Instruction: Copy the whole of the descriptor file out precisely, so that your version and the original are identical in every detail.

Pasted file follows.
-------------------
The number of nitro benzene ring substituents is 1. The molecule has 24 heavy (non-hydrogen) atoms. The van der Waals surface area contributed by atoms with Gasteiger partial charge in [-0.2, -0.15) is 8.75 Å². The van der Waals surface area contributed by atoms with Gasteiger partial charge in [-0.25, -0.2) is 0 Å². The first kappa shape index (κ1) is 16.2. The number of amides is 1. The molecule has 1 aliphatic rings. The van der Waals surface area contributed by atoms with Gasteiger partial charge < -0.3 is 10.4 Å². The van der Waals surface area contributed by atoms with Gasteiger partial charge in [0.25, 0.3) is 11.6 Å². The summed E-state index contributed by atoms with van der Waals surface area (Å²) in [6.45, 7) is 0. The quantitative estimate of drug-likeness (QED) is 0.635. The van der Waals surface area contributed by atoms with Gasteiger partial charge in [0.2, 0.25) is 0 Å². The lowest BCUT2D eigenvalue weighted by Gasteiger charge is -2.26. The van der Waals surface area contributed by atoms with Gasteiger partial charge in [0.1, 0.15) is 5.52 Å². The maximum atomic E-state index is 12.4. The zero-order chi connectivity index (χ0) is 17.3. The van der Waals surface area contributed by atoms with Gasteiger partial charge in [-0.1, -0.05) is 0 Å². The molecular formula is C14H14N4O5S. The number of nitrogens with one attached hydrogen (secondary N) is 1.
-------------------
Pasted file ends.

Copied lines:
The number of nitro benzene ring substituents is 1. The molecule has 24 heavy (non-hydrogen) atoms. The van der Waals surface area contributed by atoms with Gasteiger partial charge in [-0.2, -0.15) is 8.75 Å². The van der Waals surface area contributed by atoms with Gasteiger partial charge in [-0.25, -0.2) is 0 Å². The first kappa shape index (κ1) is 16.2. The number of amides is 1. The molecule has 1 aliphatic rings. The van der Waals surface area contributed by atoms with Gasteiger partial charge < -0.3 is 10.4 Å². The van der Waals surface area contributed by atoms with Gasteiger partial charge in [0.25, 0.3) is 11.6 Å². The summed E-state index contributed by atoms with van der Waals surface area (Å²) in [6.45, 7) is 0. The quantitative estimate of drug-likeness (QED) is 0.635. The van der Waals surface area contributed by atoms with Gasteiger partial charge in [0.2, 0.25) is 0 Å². The lowest BCUT2D eigenvalue weighted by Gasteiger charge is -2.26. The van der Waals surface area contributed by atoms with Gasteiger partial charge in [0.1, 0.15) is 5.52 Å². The maximum atomic E-state index is 12.4. The zero-order chi connectivity index (χ0) is 17.3. The van der Waals surface area contributed by atoms with Gasteiger partial charge in [-0.1, -0.05) is 0 Å². The molecular formula is C14H14N4O5S. The number of nitrogens with one attached hydrogen (secondary N) is 1.